- Trapped in a vicious cycle
- A Guide to the Trans Pacific Partnership Agreement (TPPA) – Why BANTAH?
- GE13: Political awakening in Sabah?
- Push for real change, not another coup d'etat
- Who do we blame for child abuse?
Posted: 05 Aug 2013 02:57 PM PDT
Najib said he was prepared to consider giving the police "whatever they required" to fight crime, provided these requests were reasonable and affordable.
By Mariam Mokhtar, Malaysiakini"Malaysia is more dangerous than South Africa," were the parting words of a retired couple who returned to Johannesburg after a failed attempt to live in Malaysia under the 'Malaysia My Second Home' (MM2H) programme. Friends of the couple said they had feared for their own and their family's safety.
Unlike this South African couple, ordinary Malaysians are trapped in a vicious cycle of emboldened criminals, an inept police force and a government in denial. Few have access to guns like the Tan Sri who recently shot dead a thief at a clinic in Kuala Lumpur.
Owning a gun is not what Malaysians desire. We want a police force which is committed to tackling crime and not being the lapdog of Umno Baru. Cabinet ministers deny that a state of lawlessness exists. They issue statements and are then trapped by their own spin.
Former home minister Hishammuddin Hussein, more noted for his incompetence than his achievements in office, had complete disregard for the concerns of the public. He ridiculed the rakyat after they complained about rising crime levels and told them that increased crime was only a "perception".
In October 2012, the government's efficiency-monitoring unit Pemandu released data which appeared contradictory. This prompted the DAP's Tony Pua to request from the home minister, a detailed breakdown of statistics, according to categories of crime.
Hishammuddin said the statistics were not available: "…the ministry is of the view that it is not plausible to present the detailed statistics for each crime category according to the various districts in Selangor and all states…"
He knows that BN's fabricated crime figures would be exposed if the statistics were released.
What would Hishammuddin and his family know about crime when they have 24-hour security and well-guarded properties? Many Umno-Baru politicians enjoy the trappings of high office which closely resemble an aristocratic life of pomp, pageantry and pampering.
Did Najib address the nation because the high-profile murder of a foreigner would dent his image overseas? Was he afraid that his silence could be used against him in the Umno general assembly?
Posted: 05 Aug 2013 01:06 PM PDT
In fact, the TPPA is neither about fair trade nor even about free trade alone, since it seeks to lock in the monopolistic position of big corporations over their industries. It is about ensuring the protection and prioritization of corporate interests above those of public welfare, safety and the socio-economic interests of less affluent economies than the obvious economic master here, which is America.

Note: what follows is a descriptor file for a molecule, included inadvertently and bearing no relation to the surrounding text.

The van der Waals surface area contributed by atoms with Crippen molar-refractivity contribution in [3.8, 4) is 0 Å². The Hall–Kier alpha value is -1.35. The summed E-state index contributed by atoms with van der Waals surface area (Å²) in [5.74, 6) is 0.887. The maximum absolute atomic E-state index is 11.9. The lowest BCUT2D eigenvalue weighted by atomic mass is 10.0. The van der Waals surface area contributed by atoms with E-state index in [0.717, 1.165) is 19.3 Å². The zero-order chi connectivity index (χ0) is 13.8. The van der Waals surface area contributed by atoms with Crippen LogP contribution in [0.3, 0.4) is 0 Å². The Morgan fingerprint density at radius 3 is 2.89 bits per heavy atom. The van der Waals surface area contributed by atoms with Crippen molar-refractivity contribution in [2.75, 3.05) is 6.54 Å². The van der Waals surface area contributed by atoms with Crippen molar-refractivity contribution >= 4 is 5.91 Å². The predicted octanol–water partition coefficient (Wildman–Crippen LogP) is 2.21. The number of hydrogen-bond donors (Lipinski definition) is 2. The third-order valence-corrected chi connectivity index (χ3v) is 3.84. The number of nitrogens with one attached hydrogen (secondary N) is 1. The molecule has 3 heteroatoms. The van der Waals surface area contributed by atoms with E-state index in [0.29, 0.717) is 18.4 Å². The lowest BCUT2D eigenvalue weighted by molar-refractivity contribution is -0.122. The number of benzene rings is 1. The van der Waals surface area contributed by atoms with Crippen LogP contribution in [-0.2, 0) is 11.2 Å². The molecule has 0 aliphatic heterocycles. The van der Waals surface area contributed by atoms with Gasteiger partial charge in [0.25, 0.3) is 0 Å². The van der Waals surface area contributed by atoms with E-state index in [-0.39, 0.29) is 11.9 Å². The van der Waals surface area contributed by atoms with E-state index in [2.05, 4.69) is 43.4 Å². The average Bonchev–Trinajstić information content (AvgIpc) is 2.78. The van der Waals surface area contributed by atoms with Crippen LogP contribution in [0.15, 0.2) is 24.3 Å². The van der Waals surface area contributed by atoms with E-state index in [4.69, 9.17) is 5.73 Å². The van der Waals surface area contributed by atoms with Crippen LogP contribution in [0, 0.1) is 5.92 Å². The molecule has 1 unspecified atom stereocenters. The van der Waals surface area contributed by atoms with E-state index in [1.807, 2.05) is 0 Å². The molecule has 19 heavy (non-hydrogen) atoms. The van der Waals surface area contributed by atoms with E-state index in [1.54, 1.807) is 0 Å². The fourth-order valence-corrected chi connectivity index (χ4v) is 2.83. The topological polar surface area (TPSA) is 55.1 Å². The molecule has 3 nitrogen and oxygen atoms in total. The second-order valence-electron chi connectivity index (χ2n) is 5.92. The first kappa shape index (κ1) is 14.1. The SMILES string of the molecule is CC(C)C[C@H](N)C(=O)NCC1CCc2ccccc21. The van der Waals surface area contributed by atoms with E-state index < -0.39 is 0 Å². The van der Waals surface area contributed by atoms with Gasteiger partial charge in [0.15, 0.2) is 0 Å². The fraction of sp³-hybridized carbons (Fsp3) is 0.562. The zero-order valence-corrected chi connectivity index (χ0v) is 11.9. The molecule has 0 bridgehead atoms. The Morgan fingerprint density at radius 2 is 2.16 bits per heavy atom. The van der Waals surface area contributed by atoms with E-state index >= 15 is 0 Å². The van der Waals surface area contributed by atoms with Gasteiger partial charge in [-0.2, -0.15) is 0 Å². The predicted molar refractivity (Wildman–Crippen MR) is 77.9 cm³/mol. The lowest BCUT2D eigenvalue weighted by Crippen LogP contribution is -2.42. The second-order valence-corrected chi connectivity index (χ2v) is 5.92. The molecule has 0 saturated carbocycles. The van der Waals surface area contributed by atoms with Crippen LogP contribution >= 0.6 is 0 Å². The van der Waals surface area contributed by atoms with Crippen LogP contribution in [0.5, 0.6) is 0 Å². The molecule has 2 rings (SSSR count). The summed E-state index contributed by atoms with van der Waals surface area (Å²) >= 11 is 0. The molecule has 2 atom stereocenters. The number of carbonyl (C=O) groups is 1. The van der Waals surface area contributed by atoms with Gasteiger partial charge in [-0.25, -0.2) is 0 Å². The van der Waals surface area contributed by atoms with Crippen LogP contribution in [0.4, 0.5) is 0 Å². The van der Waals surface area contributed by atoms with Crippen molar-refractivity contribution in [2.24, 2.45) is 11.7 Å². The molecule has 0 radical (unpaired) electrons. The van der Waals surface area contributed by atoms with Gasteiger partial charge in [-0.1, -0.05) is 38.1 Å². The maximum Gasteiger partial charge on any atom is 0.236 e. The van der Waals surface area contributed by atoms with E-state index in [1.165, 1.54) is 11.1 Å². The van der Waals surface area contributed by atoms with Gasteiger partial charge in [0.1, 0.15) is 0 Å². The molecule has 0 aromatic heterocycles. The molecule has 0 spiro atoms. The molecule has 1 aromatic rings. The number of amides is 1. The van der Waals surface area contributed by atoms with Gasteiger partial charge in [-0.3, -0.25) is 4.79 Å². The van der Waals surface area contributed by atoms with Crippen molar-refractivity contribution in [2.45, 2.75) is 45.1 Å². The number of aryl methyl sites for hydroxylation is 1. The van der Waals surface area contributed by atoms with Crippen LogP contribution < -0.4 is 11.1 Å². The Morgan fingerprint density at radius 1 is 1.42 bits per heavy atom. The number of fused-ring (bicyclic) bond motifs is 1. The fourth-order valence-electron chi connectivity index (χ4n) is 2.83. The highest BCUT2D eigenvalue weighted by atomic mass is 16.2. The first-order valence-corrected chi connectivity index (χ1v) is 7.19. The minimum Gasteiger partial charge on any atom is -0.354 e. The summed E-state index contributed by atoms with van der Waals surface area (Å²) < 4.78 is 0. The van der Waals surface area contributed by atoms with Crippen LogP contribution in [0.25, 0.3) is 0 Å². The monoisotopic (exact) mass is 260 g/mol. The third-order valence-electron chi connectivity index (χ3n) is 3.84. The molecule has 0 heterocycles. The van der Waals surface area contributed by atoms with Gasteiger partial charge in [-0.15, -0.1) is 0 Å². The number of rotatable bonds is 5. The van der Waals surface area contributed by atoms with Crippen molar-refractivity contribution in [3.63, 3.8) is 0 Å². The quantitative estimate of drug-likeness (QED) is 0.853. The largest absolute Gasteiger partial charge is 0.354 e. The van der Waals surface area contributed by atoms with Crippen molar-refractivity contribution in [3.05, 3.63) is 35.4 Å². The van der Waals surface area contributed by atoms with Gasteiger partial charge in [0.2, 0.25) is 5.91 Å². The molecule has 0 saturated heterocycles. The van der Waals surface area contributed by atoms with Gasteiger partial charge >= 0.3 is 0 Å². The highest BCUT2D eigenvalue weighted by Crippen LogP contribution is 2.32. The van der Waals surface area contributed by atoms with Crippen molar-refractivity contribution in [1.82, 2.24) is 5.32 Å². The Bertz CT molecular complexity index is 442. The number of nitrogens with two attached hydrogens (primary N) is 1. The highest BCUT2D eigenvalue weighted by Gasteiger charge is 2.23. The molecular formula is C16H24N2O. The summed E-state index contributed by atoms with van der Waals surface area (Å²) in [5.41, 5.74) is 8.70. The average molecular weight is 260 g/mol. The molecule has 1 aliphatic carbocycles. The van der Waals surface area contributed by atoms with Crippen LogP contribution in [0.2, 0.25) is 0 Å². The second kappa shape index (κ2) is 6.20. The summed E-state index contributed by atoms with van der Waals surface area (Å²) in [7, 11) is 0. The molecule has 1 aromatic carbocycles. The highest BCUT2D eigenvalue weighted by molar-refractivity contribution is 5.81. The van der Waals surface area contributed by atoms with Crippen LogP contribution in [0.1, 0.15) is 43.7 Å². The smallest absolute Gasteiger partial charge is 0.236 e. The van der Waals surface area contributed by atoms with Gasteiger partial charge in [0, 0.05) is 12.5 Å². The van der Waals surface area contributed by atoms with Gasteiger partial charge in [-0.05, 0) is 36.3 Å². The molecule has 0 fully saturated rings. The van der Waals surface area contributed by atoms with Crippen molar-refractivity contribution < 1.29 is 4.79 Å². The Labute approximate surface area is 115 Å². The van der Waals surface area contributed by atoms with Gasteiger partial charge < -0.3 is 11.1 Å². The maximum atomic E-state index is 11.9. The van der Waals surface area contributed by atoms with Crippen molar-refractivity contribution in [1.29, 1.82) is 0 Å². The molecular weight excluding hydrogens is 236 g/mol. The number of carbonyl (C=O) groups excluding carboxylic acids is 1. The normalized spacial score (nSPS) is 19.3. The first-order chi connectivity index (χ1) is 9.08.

Anas Alam Faizli
Posted: 05 Aug 2013 12:35 PM PDT
The electorate has become more politically aware of their democratic rights — to choose political parties that can best fight for their interests, says Arnold Puyok.
The election results in Sabah indicate that the state continues to play its role as kingmaker in forming the ruling government at the federal level. Sabah's fixed deposit status remains but it is set to be challenged in the next election due to the saliency of issues in the Kadazandusun and Chinese areas.
The dust from the 13th Malaysian General Election has finally settled.
In Sabah, the Opposition managed to increase its share of the state seats from one in 2008 to 12 in 2013. At the federal level, the opposition managed to get an additional two seats (Table 1). What accounts for the Sabah Opposition's electoral gains in 2013? Can the Chinese tsunami and urban uprising hypotheses be used to explain the opposition's electoral performance in Sabah? What issues shaped the electoral outcomes in Sabah. What do the election results tell us about Sabah politics in the next five years?
Read more at: http://aliran.com/14786.html
Posted: 05 Aug 2013 12:26 PM PDT
Remember how the Democrat Party vehemently opposed street protests by the United Front for Democracy against Dictatorship (UDD) which have plagued Thailand for the past few years, but seem to have political amnesia that it was their tacit support for violent protests by the People's Alliance for Democracy (PAD) which pioneered and set the gold standard for taking politics out of parliament and on to the streets?Songkran Grachangnetara, Bangkok Post
This week, debate on one of the most important and controversial bills to be submitted for parliamentary approval will commence, just as the protests outside the House become more vocal.
To most observers there is very little faith that a parliamentary solution to Thailand's political paralysis, through the passing of Worachai Hema's amnesty bill, will achieve reconciliation.
Sadly, I would have to agree.
As long as "reconciliation" is about the political chess match between Thaksin Shinawatra and Abhisit Vejjajiva, or between Pheu Thai and the Democrat Party, instead of being about peace and prosperity for all Thais, we are doomed.
How can reconciliation be achieved when the very people that are responsible for this political impasse are the only ones involved in finding a solution?
Posted: 05 Aug 2013 12:19 PM PDT
We need to accept that not every one on the planet wishes to marry the person he or she loves. Some people could indeed be better off remaining single or being in a union without children. However, our society practically forces every couple in a sexual relationship to enter into the institution of marriage.
The problem goes deeper than merely the morals of the perpetrators.Tamil Selvan Ramis, FMT
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